Dear President Ramaphosa, I’d like to tell you a story about two people, who 35-odd years ago, found themselves where you now are.
On December 25 1991, Michael Gorbachev, president of the Soviet Union, resigned.
In the preceding five years, he had dismantled the Union of Soviet Socialist Republics’ adherence to Marxist-Leninist doctrine, and stood by while a number of Eastern Bloc countries abandoned Marxist-Leninist governance during 1989 and 1990, symbolised by the fall of the Berlin Wall.
His policies of glastnost (openness) and perestroika (restructuring), and his formation of the Congress of People’s Deputies saw the demise of one party rule, and the emergence of a social democracy.
After the failed August Coup by Marxist-Leninist hardliners resulted in the dissolution of the Soviet Union – against his wishes – he resigned in disgust, became an ardent critic of successors Boris Yeltsin and Vladimir Putin, and campaigned tirelessly for Russia’s social democratic movement.
In the space of just five short years, he succeeded in doing what the West had laboured mightily for 45 years to achieve: the unmaking of what American president Ronald Reagan characterised, in a 1983 public address, as the Evil Empire.
How on earth did an avowed Marxist-Leninist, who served continuously in Communist Party structures after completing his law degree in 1955 and rose to be general secretary of the party and chairman of the Supreme Soviet, make a volte-face of such magnitude in just five years?
On February 2 1990, President Frederik Willem de Klerk, during his opening speech in South Africa’s last white Parliament, announced the unbanning of the ANC, SACP and PAC, the release of all political prisoners, the repeal of apartheid legislation, setting the stage for reforms similar to those of his Russian counterpart, and ushering in a Western-style liberal democracy and a market-oriented economy.
Like Mr Gorbachev, Mr De Klerk faced a backlash from conservative hardliners, which manifested in an attempted coup in the Bantustan pseudo-state of Bophuthatswana, launched by the neo-Nazi separatist Afrikaner Weerstandsbeweging (AWB), which, in recognition of its laughable military performance, earned the sobriquet, the Coke and Brandy Brigade.
But Mr De Klerk stuck to his guns, knowing full well that he was working both himself, and his party, out of power.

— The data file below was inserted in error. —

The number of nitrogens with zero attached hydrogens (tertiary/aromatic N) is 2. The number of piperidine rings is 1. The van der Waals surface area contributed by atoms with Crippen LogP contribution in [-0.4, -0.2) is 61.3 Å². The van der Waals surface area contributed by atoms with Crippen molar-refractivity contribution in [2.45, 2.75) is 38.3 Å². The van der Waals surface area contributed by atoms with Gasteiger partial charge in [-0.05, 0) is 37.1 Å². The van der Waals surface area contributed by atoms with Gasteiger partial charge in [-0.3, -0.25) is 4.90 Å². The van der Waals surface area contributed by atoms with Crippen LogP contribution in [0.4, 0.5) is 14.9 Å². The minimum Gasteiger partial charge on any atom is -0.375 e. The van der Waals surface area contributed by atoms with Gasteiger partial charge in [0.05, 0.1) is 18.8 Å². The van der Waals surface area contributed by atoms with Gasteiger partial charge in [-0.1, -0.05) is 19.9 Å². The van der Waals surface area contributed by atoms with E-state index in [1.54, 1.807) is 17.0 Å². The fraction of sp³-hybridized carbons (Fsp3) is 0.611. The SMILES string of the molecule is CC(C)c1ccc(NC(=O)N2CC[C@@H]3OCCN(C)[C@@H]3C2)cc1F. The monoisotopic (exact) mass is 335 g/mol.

In April 1994, Nelson Mandela became the first democratically elected president, of the Republic of South Africa.
In the space of just five short years, Mr De Klerk oversaw the dismantling of the apartheid state, which had endured for almost as long as had the Union of Soviet Socialist Republics.
How on earth did an avowed apartheid apparatchik – his paternal great-grandfather, Jan van Rooy, and his father, Jan de Klerk, both served as senators in the National Party government and he was elected to Parliament in a 1972 by-election in Vereeniging – make such a volte-face? Aside from his supervising of the repeal of The Mixed Marriages Act in 1985, for his entire time in government he was seen as an apartheid hardliner, and an advocate of white minority interests.
It is doubtful that either Mr Gorbachev or Mr De Klerk, had a Saul of Tarsus-like road to Damascus moment, considering their respective ideological trajectories beforehand.
They would have foreseen the catastrophic destruction of all they had worked for over the years, and concluded that in order to salvage what they could, heretofore inconceivable and irrevocable change must happen.
Rather than wait for that change to be initiated by forces beyond their respective control – in both instances those forces were already on the move – they chose to initiate the discomfiting changes that would spell their political demise.
And so, Mr President, you too, must confront the reality of the situation that you now face, a situation not disimilar to that which galvanised Mr Gorbachev and Mr De Klerk into doing the unthinkable.
In the two years since your ascension to the presidency of the ANC and the country, you have taken us on a rollercoaster ride from the stellar heights of Ramaphoria to the depths of Ramanausea.
We are sick and tired of your excuses, your shilly-shallying, your silences and glaring absences in times of all-too-often crises.
The party which you so love and all it stands for, is torn apart by factionalism, and it constantly overrides your endeavours to implement the reforms that we so desperately need.
It trades in populism, foisting upon us measures that will do nothing to end the evils of poverty, inequality and unemployment.
The architects of state capture walk free, enjoying the spoils of the public purse they have plundered, and despite the ongoing revelations at the Zondo commission of inquiry, we see no material progress with prosecutions.
Eskom and SAA are poster children for what has become of the public enterprises that your party sees as playing a pivotal role in the much-lauded, but incapable, development state. Overstaffed, overpaid, gutted of competent managers, administrators, and board members.
The civil service is bloated to the point where for every R100 collected in tax revenue, R46 is spent on the emoluments of public servants.
You can no longer prevaricate as you have done, fearful that your enemies in the party will remove you from office, for they will continue to undermine you, no matter what you do.
If the presidents of your staunchest ally and your greatest enemy could step off the terrifying precipice of change, what is stopping you?